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mitres on mopstick handrail

is it possible to do a compound mitre?

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John Baddeley17/06/2018 10:13:45
54 forum posts
2 photos

If you have the patience to follow me, I'd be very grateful!

I am replacing rotten softwood mopstick outside done with poor joins (with 45mm diam oak with a 'flat' on the bottom for fixing the brackets) .

The problem is that the rail is intended to change from sloping up to horizontal at the same join that it turns through 90 degrees (horizontal angle). And then it does another 90 degree turn at the same time going from horizontal to sloping up. i.e. the steps come up a flight, you turn right and there is a short horizontal run then you turn right again as you start up more steps.

I know I could avoid the issue by not connecting the handrail runs, but I'm not keen on that.

I can (i suppose) arrange to do the 90 turn before the slope down, i.e. do two separate mitres, Or I could make a simple 90 turn and slope down at the same point, which means the flat is no longer on the bottom, make a simple cut and join on the horizontal run, having twisted the rail for the next slope and plane away at the bottom until the 30 degree change in the flat is removed.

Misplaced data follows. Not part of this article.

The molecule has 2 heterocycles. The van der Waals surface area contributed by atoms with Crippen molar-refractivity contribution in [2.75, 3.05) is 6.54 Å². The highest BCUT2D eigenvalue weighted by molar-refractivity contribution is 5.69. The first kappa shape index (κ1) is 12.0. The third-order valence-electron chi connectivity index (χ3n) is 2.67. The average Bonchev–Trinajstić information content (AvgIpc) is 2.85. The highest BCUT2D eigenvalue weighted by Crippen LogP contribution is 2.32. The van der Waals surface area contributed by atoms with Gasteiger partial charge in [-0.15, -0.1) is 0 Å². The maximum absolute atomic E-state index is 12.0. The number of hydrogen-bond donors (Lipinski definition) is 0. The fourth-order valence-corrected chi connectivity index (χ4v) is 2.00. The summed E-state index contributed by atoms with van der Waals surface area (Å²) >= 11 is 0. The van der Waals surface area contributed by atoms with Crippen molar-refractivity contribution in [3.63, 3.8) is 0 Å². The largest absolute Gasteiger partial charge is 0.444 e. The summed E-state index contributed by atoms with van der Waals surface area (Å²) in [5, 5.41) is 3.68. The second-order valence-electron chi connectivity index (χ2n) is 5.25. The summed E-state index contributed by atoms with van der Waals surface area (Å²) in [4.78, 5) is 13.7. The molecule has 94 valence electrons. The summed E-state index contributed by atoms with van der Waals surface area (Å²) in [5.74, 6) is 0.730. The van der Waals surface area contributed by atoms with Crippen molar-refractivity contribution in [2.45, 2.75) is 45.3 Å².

If I want a continuous run, and want to maintain teh flat at the bottom of the rail can I do it with a compound mitre?

I've gathered from other [US] forums that with standard shaped (not mopstick) handrail, it is impossible to make mitres that work properly where it changes direction and slope at the same time. ( & )

The slope is 30 degrees, and I have tried doing a compound mitre cut, adding a 15 degree 'undercut' to the 45 mitre on each face, but that results in the mitre no longer being 90 degrees. At which point I decided I am lacking the required geometry skills!

is it possible, or do i need to do one of the workarounds detailed above?




John Baddeley17/06/2018 14:32:32
54 forum posts
2 photos

I'll reword most of the 5th paragraph:-

Or I could make a simple 90 mitre and rotate the horizontal length to allow the sloping length to slope down, which means the flat is no longer on the bottom of the horizontal bit, then make a simple cut - twist the rail the other way - and remake the join on the horizontal run; and then plane away at the bottom until the 60 degree change in the flat is removed.

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